Whether New Business Pitch, Job Interview or Networking, Strategically Prepare to Meet the Jury

 A Guest Post on Strategic Preparedness by Rory Kelly Connor

You’ve been there. You did the upfront work to get their attention. You created a powerful resume or marketing materials or a market presence that made them take you seriously. You scored that new business pitch meeting, job interview, or networking opp that you seriously wanted. The potential client or employer or contact is now your target audience.

You then begin to strategically prepare – the talking points, key messages, questions, wardrobe, presentation, pitch. Hours are spent on strategy, with the goal of getting to “yes.” You do your research to learn about the company or product or marketplace. You get the goods on the competition. You powerfully plan and create amazing new ways of supporting their goals. You are set on proving to them that you not only “get them,” but you are what they need. You build your strategic interview script or presentation deck focused on selling them in to not only wanting to work with you, but being excited to work with you as a player on their team.  You finalize everything and are ready to rock.

But you forgot something.

The Jury is In

Trial attorneys know that effective trial strategies and jury selection are key to winning a case. They often hire expert consultants to do in-depth, strategic analysis and research to assist with choosing a jury and preparing witnesses. This vital aspect of preparedness goes well beyond just knowing the people’s names, ages, ethnicity, job titles, and marital status – the tip of the iceberg. In fact, Reuters Legal recently reported that lawyers often conduct immediate online searches right in the courtroom during jury deliberation using their iPads, accessing potential jurors LinkedIn profiles, Facebook and Twitter postings, YouTube videos, and more to gain insight into each person’s opinions, politics, personality and religious issues, just to mention a few.

So, what does this have to do with your upcoming interview, networking session over coffee or big new business pitch? Everything. You are preparing to face a jury. Decisions will be made based on your “testimony.” Your ability to present the “case” in a compelling manner, to anticipate any and all questions, and to deeply understand the personal and professional agendas of each “juror” – and to resonate with them - is key to your success.

Do Your Due Diligence

Crucial to my success as a Strategic Advisor, Coach and PR Expert is my ability to understand and get into the minds of my client’s target audiences. Whether media, thought leaders, consumers or prospective employers, I have a knack for being able to strategically understand their perspectives and anticipate their issues both professionally and personally. I know that everyone has a job to do, an agenda to fulfill and a position they either want to keep or elevate.

Often called a “secret weapon,” I use this expertise to create provocative strategy, messaging, and delivery methodologies that prepare my clients to interact and communicate powerfully with their target audiences and move them closer to “yes” (a winning verdict). For instance, a crucial area in which I support my Career Coaching clients is interview or networking preparedness.  Similar to the jury selection process, I work directly with clients to prepare them for each and every interaction with all prospects. We research each person’s professional background online, especially their LinkedIn profiles and bios on company websites. We discuss what we know about them, putting ourselves into their perspectives to anticipate issues and agendas. We identify the key points we believe are their priorities. We consider ego issues and market factors.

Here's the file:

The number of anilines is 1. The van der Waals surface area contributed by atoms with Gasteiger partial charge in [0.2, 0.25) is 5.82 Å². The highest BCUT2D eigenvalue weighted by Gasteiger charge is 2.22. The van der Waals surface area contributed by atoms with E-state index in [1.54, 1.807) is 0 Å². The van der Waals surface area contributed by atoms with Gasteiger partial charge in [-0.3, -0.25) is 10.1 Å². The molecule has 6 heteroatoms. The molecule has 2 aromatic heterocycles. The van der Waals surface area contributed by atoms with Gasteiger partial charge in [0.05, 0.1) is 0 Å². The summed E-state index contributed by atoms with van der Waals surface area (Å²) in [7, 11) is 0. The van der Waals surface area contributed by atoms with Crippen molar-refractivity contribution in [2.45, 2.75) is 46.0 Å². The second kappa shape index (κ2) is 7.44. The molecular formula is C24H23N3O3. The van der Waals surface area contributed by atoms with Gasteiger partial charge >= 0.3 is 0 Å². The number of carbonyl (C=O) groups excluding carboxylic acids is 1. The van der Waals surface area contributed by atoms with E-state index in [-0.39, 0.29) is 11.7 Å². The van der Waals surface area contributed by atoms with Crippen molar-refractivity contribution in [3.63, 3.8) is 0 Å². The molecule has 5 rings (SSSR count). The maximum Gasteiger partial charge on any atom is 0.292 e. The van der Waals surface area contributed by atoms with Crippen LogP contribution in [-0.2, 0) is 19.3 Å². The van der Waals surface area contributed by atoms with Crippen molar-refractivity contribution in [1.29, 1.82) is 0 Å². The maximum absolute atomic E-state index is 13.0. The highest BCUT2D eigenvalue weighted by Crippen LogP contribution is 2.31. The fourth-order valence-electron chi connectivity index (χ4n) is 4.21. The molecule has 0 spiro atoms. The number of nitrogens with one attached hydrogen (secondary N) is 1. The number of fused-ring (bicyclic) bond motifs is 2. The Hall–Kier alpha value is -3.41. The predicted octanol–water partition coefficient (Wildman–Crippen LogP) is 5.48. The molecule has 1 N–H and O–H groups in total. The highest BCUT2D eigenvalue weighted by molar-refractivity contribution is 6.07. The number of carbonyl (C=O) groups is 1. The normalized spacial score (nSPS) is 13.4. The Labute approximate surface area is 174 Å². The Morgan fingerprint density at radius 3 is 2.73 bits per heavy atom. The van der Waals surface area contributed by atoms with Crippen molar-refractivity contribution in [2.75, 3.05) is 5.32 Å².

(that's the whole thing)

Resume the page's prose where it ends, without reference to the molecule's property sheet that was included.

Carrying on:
This process of “due diligence” ultimately allows us to prepare a strategic approach for each encounter. Knowing that the EVP of Corporate Communications is also passionate about supporting initiatives geared towards empowering girls gives you an opportunity for resonance that may make you stand out from your competitors. Anticipating that the Product Manager who has worked for your potential employer for five years is extremely proud (and maybe arrogant) about the new and emerging products he’s created may be imperative to how you answer questions during an interview about a potential launch strategy. And anticipating that the EVP of Sales for a company you are targeting for your consulting services may be uncomfortable with your wealth of new business expertise can be insight that allows you to position yourself as an ally versus a threat.

A Winning Verdict

Now, more than ever, business is about relationships. When quality, price and expertise are comparable, people will often make choices based on who they most want to work with on an ongoing basis. Anticipating what people care about and how they think allows you to create a meaningful connection with them.

So be prepared. Do the extra work to get into the minds of your target audiences. And, if you don’t have experience dealing with the level of people you will be meeting (CEOs, executives, HR people) or have little knowledge of what they are responsible for executing in their positions, work with a Coach or Mentor to prepare appropriately. Taking this often neglected step could make the difference between you getting the account, the job, the big media placement, or the referral that could change your life.

Case closed.
Brief Profile
Based in New York and New Jersey, and serving clients worldwide, Rory Kelly Connor is a Peak Potential Coach, Certified Life & Career Coach, and Global Solutions Strategic Advisor/Branding & PR  Expert. For more information, please visit www.canyouimaginelifecoaching.com.
Can You Imagine Life Coaching LLC © 2012


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